FWJ: It seems in reading the book that a lot of what you gathered was from talking to people, doing a Studs Terkel kind of interview, and less historical research.

DDR: I’d say both. It was wonderful to sit down with people in their living rooms, getting that human dimension that you aren’t going to get from secondary sources, from the books that have been written. But I also did a lot of ground work in the basement of the El Paso Public Library, spending about three years reading every single newspaper chronologically. I started in 1893 and finished in 1923. I didn’t start writing my book until I read every word of those newspapers published in those thirty years.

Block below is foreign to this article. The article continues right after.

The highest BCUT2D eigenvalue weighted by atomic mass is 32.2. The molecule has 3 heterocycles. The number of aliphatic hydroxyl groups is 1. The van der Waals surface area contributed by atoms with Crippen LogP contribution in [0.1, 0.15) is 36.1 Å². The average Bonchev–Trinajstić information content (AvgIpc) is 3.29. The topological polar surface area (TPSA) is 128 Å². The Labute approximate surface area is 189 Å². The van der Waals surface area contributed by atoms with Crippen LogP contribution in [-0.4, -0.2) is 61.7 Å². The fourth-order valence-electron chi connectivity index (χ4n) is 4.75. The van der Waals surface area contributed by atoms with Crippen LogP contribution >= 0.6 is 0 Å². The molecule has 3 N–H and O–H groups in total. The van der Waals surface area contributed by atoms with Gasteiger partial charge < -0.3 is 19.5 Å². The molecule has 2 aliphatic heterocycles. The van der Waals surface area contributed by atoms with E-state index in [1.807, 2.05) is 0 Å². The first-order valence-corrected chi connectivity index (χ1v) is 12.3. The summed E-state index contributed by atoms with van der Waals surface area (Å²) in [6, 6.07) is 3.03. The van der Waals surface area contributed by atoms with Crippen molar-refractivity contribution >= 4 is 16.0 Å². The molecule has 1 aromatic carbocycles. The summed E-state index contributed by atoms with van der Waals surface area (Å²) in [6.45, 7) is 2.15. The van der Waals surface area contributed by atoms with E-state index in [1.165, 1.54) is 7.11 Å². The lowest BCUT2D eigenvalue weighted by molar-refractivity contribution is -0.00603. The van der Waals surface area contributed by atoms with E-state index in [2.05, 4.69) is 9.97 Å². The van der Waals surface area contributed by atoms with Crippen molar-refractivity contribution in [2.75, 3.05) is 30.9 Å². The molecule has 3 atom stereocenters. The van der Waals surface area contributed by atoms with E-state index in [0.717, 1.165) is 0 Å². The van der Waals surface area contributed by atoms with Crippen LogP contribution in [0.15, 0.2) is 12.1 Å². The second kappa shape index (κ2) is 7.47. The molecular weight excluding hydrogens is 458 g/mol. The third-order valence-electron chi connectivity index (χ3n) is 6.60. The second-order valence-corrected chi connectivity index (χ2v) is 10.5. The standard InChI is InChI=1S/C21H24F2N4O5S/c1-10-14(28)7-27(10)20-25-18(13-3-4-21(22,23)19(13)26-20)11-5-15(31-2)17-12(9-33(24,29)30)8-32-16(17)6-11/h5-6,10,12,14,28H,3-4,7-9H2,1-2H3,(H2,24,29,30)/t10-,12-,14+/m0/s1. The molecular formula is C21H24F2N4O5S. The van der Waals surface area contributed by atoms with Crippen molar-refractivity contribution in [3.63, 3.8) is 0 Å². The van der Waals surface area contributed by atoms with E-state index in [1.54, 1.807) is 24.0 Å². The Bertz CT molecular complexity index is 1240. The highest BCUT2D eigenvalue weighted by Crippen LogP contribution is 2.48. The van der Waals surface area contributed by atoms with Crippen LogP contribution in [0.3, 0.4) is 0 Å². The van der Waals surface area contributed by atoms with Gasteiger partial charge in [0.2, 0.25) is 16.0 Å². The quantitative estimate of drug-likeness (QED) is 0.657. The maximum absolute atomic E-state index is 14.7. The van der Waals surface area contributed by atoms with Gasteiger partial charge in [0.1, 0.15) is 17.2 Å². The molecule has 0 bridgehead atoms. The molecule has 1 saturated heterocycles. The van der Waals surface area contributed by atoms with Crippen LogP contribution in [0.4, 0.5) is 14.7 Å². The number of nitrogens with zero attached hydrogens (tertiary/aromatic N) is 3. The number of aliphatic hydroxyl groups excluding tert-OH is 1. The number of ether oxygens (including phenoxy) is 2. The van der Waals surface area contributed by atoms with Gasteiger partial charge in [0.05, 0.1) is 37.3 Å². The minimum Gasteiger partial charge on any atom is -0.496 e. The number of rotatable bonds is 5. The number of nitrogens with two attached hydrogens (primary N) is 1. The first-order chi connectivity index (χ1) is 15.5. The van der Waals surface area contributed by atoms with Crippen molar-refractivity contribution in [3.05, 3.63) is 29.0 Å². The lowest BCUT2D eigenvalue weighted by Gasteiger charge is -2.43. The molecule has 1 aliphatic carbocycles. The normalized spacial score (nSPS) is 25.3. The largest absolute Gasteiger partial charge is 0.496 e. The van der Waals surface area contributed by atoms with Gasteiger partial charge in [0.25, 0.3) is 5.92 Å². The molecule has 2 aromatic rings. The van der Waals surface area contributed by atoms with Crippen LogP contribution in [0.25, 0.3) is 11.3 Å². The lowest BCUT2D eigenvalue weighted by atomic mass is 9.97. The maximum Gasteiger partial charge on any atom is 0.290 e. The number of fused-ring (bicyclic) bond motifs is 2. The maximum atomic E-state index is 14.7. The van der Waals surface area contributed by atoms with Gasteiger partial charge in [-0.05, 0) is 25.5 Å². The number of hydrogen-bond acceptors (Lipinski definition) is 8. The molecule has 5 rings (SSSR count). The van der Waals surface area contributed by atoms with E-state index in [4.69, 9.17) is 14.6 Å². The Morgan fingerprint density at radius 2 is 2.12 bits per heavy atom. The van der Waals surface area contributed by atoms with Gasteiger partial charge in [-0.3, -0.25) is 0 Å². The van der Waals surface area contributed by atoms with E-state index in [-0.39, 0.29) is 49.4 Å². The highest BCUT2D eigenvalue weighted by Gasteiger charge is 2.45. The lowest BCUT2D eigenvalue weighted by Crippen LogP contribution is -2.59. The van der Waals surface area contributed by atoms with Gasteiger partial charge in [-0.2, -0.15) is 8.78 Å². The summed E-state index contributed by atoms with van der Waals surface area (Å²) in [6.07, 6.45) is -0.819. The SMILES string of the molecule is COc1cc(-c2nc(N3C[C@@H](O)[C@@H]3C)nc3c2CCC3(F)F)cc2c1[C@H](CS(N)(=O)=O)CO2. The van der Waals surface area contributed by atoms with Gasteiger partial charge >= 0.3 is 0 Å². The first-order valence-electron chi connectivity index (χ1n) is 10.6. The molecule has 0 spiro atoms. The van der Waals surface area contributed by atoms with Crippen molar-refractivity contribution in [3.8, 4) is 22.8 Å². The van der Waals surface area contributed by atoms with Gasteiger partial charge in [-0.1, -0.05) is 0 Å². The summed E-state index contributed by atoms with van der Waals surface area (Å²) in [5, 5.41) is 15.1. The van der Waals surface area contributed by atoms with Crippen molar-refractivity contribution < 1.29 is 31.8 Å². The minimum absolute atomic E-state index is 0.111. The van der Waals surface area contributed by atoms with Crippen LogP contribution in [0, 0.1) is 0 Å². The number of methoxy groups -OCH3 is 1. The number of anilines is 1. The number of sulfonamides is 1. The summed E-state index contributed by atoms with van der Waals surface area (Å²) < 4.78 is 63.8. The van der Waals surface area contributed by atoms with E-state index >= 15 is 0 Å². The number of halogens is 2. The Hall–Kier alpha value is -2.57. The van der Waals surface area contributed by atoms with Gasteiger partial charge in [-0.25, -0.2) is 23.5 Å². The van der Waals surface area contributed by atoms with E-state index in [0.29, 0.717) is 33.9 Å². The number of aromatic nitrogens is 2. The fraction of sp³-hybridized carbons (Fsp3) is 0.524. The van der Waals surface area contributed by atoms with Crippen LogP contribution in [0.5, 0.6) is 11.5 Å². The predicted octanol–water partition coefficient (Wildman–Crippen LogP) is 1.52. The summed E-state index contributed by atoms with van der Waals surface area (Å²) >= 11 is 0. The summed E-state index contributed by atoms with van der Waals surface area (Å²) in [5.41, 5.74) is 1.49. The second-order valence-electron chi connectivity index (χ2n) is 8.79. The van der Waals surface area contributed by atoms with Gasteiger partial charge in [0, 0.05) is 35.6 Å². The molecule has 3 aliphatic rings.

FWJ: These were daily papers?

DDR: Absolutely. The El Paso Times and the El Paso Herald. Something drove me to do that, to get the whole context.


FWJ: Did you get any sense of how journalism itself has changed over the years?

DDR: It was so much better back then. They were better writers. They caught the essence — there was one particular local writer in El Paso, Norman Walker, just an excellent writer. But even back then they would make fun of some writers who would report on the Mexican Revolution without stepping outside their hotel in El Paso. So not all of them, but lots of times when I would be reading these stories I would think, “Man, this is actual literature.” They just had an eye for quirky details. You still see some of that in the better journals nationally, but not at the local level. Most local papers today have become just franchised fluff. They miss everything.


FWJ: How did you decide to organize the material?